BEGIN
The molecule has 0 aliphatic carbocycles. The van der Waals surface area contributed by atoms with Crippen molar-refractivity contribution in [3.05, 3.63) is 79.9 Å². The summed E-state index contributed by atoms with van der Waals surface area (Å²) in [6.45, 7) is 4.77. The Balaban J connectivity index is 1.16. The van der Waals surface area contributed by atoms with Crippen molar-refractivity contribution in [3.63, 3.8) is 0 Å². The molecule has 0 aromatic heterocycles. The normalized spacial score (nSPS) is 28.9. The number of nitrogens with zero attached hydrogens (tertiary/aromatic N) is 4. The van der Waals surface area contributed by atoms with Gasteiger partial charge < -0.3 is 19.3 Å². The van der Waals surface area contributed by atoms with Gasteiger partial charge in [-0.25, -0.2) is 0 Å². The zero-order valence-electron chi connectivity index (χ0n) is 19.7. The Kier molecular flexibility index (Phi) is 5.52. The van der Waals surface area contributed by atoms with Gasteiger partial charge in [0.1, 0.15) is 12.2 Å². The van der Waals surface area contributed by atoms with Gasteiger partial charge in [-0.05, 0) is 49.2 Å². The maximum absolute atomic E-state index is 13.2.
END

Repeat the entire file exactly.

The molecule has 0 aliphatic carbocycles. The van der Waals surface area contributed by atoms with Crippen molar-refractivity contribution in [3.05, 3.63) is 79.9 Å². The summed E-state index contributed by atoms with van der Waals surface area (Å²) in [6.45, 7) is 4.77. The Balaban J connectivity index is 1.16. The van der Waals surface area contributed by atoms with Crippen molar-refractivity contribution in [3.63, 3.8) is 0 Å². The molecule has 0 aromatic heterocycles. The normalized spacial score (nSPS) is 28.9. The number of nitrogens with zero attached hydrogens (tertiary/aromatic N) is 4. The van der Waals surface area contributed by atoms with Gasteiger partial charge < -0.3 is 19.3 Å². The van der Waals surface area contributed by atoms with Gasteiger partial charge in [-0.25, -0.2) is 0 Å². The zero-order valence-electron chi connectivity index (χ0n) is 19.7. The Kier molecular flexibility index (Phi) is 5.52. The van der Waals surface area contributed by atoms with Gasteiger partial charge in [0.1, 0.15) is 12.2 Å². The van der Waals surface area contributed by atoms with Gasteiger partial charge in [-0.05, 0) is 49.2 Å². The maximum absolute atomic E-state index is 13.2.